Volatility Is Back in Vogue
March 9th marked the sixth anniversary of the current bull market. Since the average bull market lasts only 3.8 years, we think it may be time to take a look at client portfolios and decide whether it makes sense to incorporate additional safeguards.
Our last Navigator Insights discussed taking a personalized approach to risk management. Just as the markets go up and down, investors’ appetite for risk goes up and down. A personalized risk management approach will adjust and adapt to the changing markets based upon the desired outcome or goal of the client. There are a variety of ways to manage volatility, and each has its pros and cons.
Pros & Cons of Risk Reduction Tools
Time can manage volatility, since over long periods of time, the effects of market spikes are smoothed out. Using a bucket approach to asset management can help spread a client’s risk out throughout their investing lifecycle. But not every investor has the luxury of a long time horizon nor do they always have the emotional fortitude to just “stick it out” in a bear market.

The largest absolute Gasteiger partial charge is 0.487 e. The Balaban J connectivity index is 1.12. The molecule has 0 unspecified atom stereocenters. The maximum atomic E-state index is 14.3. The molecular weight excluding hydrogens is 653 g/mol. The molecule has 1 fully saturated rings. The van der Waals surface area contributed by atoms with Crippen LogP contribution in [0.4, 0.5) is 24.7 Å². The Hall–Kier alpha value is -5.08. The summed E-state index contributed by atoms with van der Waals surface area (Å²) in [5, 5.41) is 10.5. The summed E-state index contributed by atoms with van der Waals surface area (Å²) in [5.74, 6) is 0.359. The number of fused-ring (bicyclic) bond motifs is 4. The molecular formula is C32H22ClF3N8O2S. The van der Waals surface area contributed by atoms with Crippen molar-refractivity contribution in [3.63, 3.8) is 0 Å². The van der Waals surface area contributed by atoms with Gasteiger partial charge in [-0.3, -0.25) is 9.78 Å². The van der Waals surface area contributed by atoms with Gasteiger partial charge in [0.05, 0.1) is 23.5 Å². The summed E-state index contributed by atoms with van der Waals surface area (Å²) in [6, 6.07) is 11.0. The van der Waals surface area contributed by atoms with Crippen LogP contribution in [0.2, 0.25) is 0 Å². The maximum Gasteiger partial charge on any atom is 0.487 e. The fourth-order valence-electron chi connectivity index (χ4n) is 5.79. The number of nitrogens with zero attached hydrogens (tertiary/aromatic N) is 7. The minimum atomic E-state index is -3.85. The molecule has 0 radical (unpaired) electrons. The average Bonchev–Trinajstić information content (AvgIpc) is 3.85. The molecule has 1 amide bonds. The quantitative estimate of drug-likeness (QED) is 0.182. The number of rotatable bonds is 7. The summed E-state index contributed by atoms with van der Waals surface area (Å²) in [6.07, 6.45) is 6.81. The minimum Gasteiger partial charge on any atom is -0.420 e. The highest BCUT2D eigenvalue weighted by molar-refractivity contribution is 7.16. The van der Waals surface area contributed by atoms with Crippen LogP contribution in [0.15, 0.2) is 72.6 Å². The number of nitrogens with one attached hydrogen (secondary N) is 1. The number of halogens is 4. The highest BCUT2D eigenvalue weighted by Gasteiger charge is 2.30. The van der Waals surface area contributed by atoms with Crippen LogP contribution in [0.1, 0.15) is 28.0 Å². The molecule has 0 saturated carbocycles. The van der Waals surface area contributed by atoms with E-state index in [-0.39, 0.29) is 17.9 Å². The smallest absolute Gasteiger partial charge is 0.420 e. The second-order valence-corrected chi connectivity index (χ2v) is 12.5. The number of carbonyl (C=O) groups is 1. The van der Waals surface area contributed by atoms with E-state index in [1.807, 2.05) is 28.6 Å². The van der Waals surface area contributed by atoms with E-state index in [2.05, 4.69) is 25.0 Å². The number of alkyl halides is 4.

Bonds have traditionally been used as a volatility mitigation tool to help provide an income stream and to lower the overall risk of the portfolio. However, the threat of rising interest rates may mean higher volatility in the bond markets. Investors should not expect to receive the same benefits that they received over the past 30 years of a declining rate environment. Rates simply don’t have any lower to go.
Alternatives can help incorporate non-correlated asset classes into a portfolio. But the alternative category is all-encompassing, containing many different types of investments. It’s important to truly understand the individual characteristics of the alternative investments you’re incorporating to know how they will complement the overall portfolio and react in different market scenarios.
Hedging vehicles, such as products that track the VIX Index, can provide a way to access areas of the market that are negatively correlated to the equity markets. Hedging strategies are used to protect investors from severe market declines. However, in an up market or sideways market, they may create drag on the portfolio. It’s important to use them correctly and set the proper expectations with investors.
We believe one or all of the above vehicles can provide risk management for an investor.
Considering the full spectrum of risk management tools available when building asset allocations can help ensure that clients make the right decisions about their money regardless of market conditions.
Patty writes about helping clients achieve successful investment outcomes and about communicating effectively with clients.
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